Sex differences in friendships and loneliness in autistic and non-autistic children across development

Natalie Libster, Azia Knox, Selin Engin, Daniel Geschwind, Julia Parish-Morris, Connie Kasari

Research output: Contribution to journalArticlepeer-review

5 Scopus citations


Background: Autistic children have been shown to have less complete definitions of friendships and higher levels of loneliness than their non-autistic peers. However, no known studies have explored sex differences in autistic children’s understanding of friendships and reported loneliness across development. Autistic girls demonstrate higher levels of social motivation than autistic boys and appear to “fit in” with their peers, but they often have difficulty recognizing reciprocal friendships during middle childhood. As autistic girls develop a more complex understanding of friendship during adolescence, they may begin to redefine their friendships and experience heightened loneliness. Here, we explored how autistic and non-autistic boys and girls define the meaning of friendship and report feelings of loneliness across development. We also examined their perceptions of friendships and loneliness. Methods: This mixed-methods study analyzed the transcribed clinical evaluations of 58 autistic children (29 girls) matched to 42 non-autistic children (21 girls) on age and IQ. Transcripts were coded for four categories that children used to define friendships—personality, companionship, dependability, and intimacy—and for reported loneliness. We then compared these codes across diagnosis, sex, and age. Content analyses were further implemented to gain a more holistic understanding of children’s perceptions of friendships and loneliness. Results: Girls, regardless of diagnosis, were more likely than boys to refer to personality when defining the meaning of friendship, and the likelihood of referring to dependability and intimacy increased with age. Most children reported having at least one friend, though some autistic adolescents reported not having friends or were uncertain whether they had friends. While autistic and non-autistic boys and girls were equally likely to report feeling lonely at times, several autistic girls and boys reported being frequently lonely. Limitations: This study was a secondary data analysis. The standardized set of questions on the ADOS limited the amount of information that children provided about their friendships and perceptions of loneliness. Conclusion: As with non-autistic children, autistic children acquire a more complex understanding of friendship throughout development. However, as children begin to prioritize dependability and intimacy in friendships, autistic adolescents may have difficulty developing friendships characterized by these constructs. Furthermore, the quantity and/or quality of autistic children’s friendships may not be sufficient to alleviate loneliness.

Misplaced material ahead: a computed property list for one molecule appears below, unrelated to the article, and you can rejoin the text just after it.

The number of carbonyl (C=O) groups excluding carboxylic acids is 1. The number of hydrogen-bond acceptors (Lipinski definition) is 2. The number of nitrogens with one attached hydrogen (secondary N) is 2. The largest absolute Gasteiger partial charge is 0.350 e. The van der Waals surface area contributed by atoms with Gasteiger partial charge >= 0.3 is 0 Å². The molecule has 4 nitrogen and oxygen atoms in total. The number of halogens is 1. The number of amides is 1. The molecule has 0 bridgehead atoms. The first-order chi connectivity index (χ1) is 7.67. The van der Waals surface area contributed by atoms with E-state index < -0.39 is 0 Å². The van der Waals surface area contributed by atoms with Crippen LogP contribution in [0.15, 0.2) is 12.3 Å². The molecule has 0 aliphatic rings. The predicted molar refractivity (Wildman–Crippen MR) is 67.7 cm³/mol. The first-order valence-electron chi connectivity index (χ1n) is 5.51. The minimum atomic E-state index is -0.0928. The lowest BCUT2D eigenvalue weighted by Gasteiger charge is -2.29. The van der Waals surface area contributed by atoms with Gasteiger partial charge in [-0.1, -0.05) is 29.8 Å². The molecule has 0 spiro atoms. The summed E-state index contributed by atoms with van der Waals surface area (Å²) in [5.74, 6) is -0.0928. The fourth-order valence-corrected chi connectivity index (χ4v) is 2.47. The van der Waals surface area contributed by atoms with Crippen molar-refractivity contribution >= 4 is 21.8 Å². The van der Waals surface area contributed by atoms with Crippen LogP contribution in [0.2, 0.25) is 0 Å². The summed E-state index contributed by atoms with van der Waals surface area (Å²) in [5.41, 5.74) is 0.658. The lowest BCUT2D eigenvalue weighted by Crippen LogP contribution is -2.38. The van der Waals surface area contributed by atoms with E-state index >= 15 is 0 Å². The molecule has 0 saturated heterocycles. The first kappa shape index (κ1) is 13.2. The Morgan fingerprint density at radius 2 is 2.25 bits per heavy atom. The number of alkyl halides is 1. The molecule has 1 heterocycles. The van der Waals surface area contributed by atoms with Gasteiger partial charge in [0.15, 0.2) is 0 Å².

Original languageEnglish
Article number9
JournalMolecular Autism
Issue number1
StatePublished - Dec 2023
Externally publishedYes


  • Autism spectrum disorder
  • Developmental differences
  • Friendships
  • Loneliness


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